Unfortunately, neither of those link to scientific studies, either.
So, in light of all this, I’m going to make a few suggestions regarding hugging, and perhaps you can find out what works best for you, with your own self-study.
Hug Often. Hug Long. Hug The RIGHT People.
I’ll start with that last bit.
Regardless of any other information, all of the articles I read, if they mentioned WHO you should hug at all, mentioned that the benefits of hugs come from people you want to hug and who want to hug you.
So, consent is a key.
It seems kind of obvious that being hugged against your will or by someone you don’t like will do more harm than good, but I think it’s worth saying, in case someone misses that idea.
Also, it was mentioned that because hugs can release these bonding hormones, choose who you hug carefully, in case you want to maybe not feel so close to someone who is not right or good for you, which is an interesting take.
Of course, because you are an amazing person who surrounds yourself with amazing people you enjoy, hugging the right people more often is going to benefit you through multiple chances for really good natural drugs/hormones, produced by your body and brain.
And as far as hug long goes… well, hug those you love as long as feels comfortable—and cuddling counts! Cuddles are just really long hugs, so take advantage of some health benefits while Netflix and chilling, or whatevs.
And those 3-second hugs? No need to turn up your nose or poo-poo them.
After all, even a 1-second hug done with warmth and sincerity can boost mood and happiness, and increase feelings of inclusion.
And for those whose love language is touch, even the quickest touch can make a BIG difference.
What are your experiences?
What are your experiences with hugs? Have you found that you crave them when you don’t get enough? Do you feel noticeably good or better when you get more hugs than usual or from specific people?
Have you done any of your own research into hugs? Anything I missed?
Over three hours, we’ll be covering both finding your feminine
leadership style for FemDoms and how to yield your strength for alpha
submissives (of any/every gender).
I’m geeked. I’ve never put these two classes together, but they are
perfectly complementary, and touch on how we give and receive power from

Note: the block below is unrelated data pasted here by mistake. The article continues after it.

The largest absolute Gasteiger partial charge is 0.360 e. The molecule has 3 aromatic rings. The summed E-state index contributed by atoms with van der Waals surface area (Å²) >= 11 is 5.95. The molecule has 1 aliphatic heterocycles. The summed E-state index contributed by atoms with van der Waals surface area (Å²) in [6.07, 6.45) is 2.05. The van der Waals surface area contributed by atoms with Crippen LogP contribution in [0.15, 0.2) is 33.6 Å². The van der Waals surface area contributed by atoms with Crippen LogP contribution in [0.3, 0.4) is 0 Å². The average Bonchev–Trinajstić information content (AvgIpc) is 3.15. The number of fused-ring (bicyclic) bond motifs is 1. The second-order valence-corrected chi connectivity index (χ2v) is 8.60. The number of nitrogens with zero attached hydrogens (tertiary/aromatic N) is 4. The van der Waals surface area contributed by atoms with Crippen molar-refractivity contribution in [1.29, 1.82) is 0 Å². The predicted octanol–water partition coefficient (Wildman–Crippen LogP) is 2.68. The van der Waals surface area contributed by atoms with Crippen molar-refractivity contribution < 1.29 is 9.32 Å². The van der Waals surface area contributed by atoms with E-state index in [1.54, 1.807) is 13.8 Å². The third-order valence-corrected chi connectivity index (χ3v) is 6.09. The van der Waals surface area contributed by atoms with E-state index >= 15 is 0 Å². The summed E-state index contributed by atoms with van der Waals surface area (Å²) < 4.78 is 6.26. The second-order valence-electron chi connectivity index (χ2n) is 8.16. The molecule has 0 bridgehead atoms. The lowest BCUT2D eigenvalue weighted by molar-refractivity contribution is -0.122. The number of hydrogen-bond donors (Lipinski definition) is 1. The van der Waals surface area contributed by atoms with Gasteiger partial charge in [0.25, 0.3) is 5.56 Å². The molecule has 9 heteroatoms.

both sides of the slash.
For FemDom, we’ll talk about achetypes and common tropes, and how to grow beyond the limitations we often see presented to us.
For submissives, we’ll discuss the common issues of holding your
strength and boundaries (because life is a thing), while also wanting
nothing more than to give everything you have to the RIGHT dominant.
These two classes will combine in amazing ways, because the
submissives attending will see the pressures and concerns dominants
have, while the dominants attending will get insight into how
submissives are often cast in one-dimensional roles as well, and can be
so much more in service when accepted for the multi-faceted amazing
humans they are.
I’m looking forward to meeting new kinksters in Jacksonville, since
I’ve not really been before, and having this amazing opportunity to
share some of my own thoughts on this wonderful lifestyle we live.
“That’s all fantasy. Reality is a different world.”
Well, reality is overrated.
This is where they always lose me.
Reality is my homey. You dis reality, you dis me.
I’m all about the real.
In fact, I don’t even “fantasize” in the normal ways, because when I have fantasies, I generally pursue them and realize them, and know that fantasy cannot (for me) ever beat the feel of flesh on flesh, the scent of another body, then sounds of grunts and words, the tastes of sweat and saliva, the sights, even of blackness when blindfolded.
To me, fantasy is the bit that’s overrated.
I mean, it’s fun. I don’t knock it. I read fantasy and fiction. It’s entertaining. It’s inspiring. I credit books with shaping my life in many ways.
As Jimmy so wisely said:
“Read dozens of books about heroes and crooks,
And I learned much from both of their styles.”
Sharing fantasies with Pet has allowed me to get to know his deeper self much more effectively (I believe) than trying to dig out and discover things as I went, or as they came up in conversation.
Even online porn and memes, which often represent the most extreme edges of la-la land and unrealistic ideations of what a specific kink might represent has it’s uses when made into a tool for talking about concepts that we may not yet have had our own words for.
But for us, while the fantasy is useful and hot, nothing beats actually doing things together. Even when they are not as extreme, perhaps, they still have US. Our connection. Our real senses of touch and taste and hearing. And they fit into our real lives as well.
And I’ve seen fantasy become a jail for many. An addiction.
Those who fall willingly down the rabbit hole of extreme ideas and fetishes, who never even experienced the first level in real life, so they are constantly chasing the utmost in kinky/fetish play, when they have yet to find a partner who will even start at the basics with them.
And so, they thirst.
And become (and behave) THIRSTY.
And people turn away, because those who look for these things in reality know the unrealistic fantasy when they see it. And know the addiction.
In my view, fantasy can be an amazing tool for communication and inspiration in a relationship.
If it’s never backed up by or partnered with reality, though, for me, it loses it’s appeal and fast.
What do you think?
What is amazing about fantasy? What is good? How has it helped you in your exploration of kink or your relationships?
What is not so healthy about fantasy? Have you seen it in a negative light before?
And reality. What do you LOVE about reality? What frustrates you about it, or when does reality feel like a let-down?